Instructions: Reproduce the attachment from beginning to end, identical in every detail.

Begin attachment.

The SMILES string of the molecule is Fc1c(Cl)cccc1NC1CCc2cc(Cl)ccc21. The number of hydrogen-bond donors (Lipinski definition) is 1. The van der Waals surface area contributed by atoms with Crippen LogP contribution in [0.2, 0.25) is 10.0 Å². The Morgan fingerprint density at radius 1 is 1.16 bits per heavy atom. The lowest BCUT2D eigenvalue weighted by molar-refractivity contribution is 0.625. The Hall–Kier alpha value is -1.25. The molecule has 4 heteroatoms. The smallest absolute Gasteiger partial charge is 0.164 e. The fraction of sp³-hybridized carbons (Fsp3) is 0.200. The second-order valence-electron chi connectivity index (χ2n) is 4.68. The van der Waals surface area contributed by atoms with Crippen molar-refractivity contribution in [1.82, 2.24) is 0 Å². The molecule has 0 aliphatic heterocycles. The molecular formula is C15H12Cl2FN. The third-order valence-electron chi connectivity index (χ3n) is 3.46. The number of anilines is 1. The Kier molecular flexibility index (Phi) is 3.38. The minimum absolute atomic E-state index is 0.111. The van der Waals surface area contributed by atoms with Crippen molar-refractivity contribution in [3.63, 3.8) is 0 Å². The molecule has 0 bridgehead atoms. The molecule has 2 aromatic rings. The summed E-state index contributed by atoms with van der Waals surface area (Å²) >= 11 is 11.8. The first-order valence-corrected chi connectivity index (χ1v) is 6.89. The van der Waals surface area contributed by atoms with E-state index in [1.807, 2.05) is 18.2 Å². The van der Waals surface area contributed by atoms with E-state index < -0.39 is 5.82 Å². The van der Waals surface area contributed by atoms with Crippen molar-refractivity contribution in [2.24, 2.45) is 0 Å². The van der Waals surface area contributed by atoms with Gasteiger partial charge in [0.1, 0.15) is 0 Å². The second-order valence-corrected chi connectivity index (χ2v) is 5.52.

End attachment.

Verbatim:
The SMILES string of the molecule is Fc1c(Cl)cccc1NC1CCc2cc(Cl)ccc21. The number of hydrogen-bond donors (Lipinski definition) is 1. The van der Waals surface area contributed by atoms with Crippen LogP contribution in [0.2, 0.25) is 10.0 Å². The Morgan fingerprint density at radius 1 is 1.16 bits per heavy atom. The lowest BCUT2D eigenvalue weighted by molar-refractivity contribution is 0.625. The Hall–Kier alpha value is -1.25. The molecule has 4 heteroatoms. The smallest absolute Gasteiger partial charge is 0.164 e. The fraction of sp³-hybridized carbons (Fsp3) is 0.200. The second-order valence-electron chi connectivity index (χ2n) is 4.68. The van der Waals surface area contributed by atoms with Crippen molar-refractivity contribution in [1.82, 2.24) is 0 Å². The molecule has 0 aliphatic heterocycles. The molecular formula is C15H12Cl2FN. The third-order valence-electron chi connectivity index (χ3n) is 3.46. The number of anilines is 1. The Kier molecular flexibility index (Phi) is 3.38. The minimum absolute atomic E-state index is 0.111. The van der Waals surface area contributed by atoms with Crippen molar-refractivity contribution in [3.63, 3.8) is 0 Å². The molecule has 0 bridgehead atoms. The molecule has 2 aromatic rings. The summed E-state index contributed by atoms with van der Waals surface area (Å²) >= 11 is 11.8. The first-order valence-corrected chi connectivity index (χ1v) is 6.89. The van der Waals surface area contributed by atoms with E-state index in [1.807, 2.05) is 18.2 Å². The van der Waals surface area contributed by atoms with E-state index < -0.39 is 5.82 Å². The van der Waals surface area contributed by atoms with Crippen molar-refractivity contribution in [2.24, 2.45) is 0 Å². The van der Waals surface area contributed by atoms with Gasteiger partial charge in [0.1, 0.15) is 0 Å². The second-order valence-corrected chi connectivity index (χ2v) is 5.52.